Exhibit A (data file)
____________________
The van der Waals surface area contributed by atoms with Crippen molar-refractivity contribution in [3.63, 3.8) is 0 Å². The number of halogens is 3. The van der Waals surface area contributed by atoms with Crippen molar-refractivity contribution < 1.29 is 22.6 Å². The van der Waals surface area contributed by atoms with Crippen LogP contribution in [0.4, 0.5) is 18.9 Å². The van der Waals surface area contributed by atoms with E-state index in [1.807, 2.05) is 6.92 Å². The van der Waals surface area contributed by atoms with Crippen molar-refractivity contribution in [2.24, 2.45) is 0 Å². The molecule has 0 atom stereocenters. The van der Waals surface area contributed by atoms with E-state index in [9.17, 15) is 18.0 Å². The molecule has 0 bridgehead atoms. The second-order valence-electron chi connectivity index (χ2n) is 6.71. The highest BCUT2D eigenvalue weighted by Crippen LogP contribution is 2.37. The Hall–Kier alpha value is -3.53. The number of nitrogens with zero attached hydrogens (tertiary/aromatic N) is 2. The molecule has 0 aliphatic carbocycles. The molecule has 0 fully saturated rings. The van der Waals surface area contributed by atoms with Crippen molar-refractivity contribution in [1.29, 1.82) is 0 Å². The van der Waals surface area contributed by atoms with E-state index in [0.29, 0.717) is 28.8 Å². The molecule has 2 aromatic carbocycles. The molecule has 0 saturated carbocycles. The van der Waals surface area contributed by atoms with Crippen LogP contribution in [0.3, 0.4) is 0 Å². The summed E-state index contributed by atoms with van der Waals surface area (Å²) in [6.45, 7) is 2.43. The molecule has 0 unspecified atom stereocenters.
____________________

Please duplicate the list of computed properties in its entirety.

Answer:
The van der Waals surface area contributed by atoms with Crippen molar-refractivity contribution in [3.63, 3.8) is 0 Å². The number of halogens is 3. The van der Waals surface area contributed by atoms with Crippen molar-refractivity contribution < 1.29 is 22.6 Å². The van der Waals surface area contributed by atoms with Crippen LogP contribution in [0.4, 0.5) is 18.9 Å². The van der Waals surface area contributed by atoms with E-state index in [1.807, 2.05) is 6.92 Å². The van der Waals surface area contributed by atoms with Crippen molar-refractivity contribution in [2.24, 2.45) is 0 Å². The molecule has 0 atom stereocenters. The van der Waals surface area contributed by atoms with E-state index in [9.17, 15) is 18.0 Å². The molecule has 0 bridgehead atoms. The second-order valence-electron chi connectivity index (χ2n) is 6.71. The highest BCUT2D eigenvalue weighted by Crippen LogP contribution is 2.37. The Hall–Kier alpha value is -3.53. The number of nitrogens with zero attached hydrogens (tertiary/aromatic N) is 2. The molecule has 0 aliphatic carbocycles. The molecule has 0 fully saturated rings. The van der Waals surface area contributed by atoms with Crippen molar-refractivity contribution in [1.29, 1.82) is 0 Å². The van der Waals surface area contributed by atoms with E-state index in [0.29, 0.717) is 28.8 Å². The molecule has 2 aromatic carbocycles. The molecule has 0 saturated carbocycles. The van der Waals surface area contributed by atoms with Crippen LogP contribution in [0.3, 0.4) is 0 Å². The summed E-state index contributed by atoms with van der Waals surface area (Å²) in [6.45, 7) is 2.43. The molecule has 0 unspecified atom stereocenters.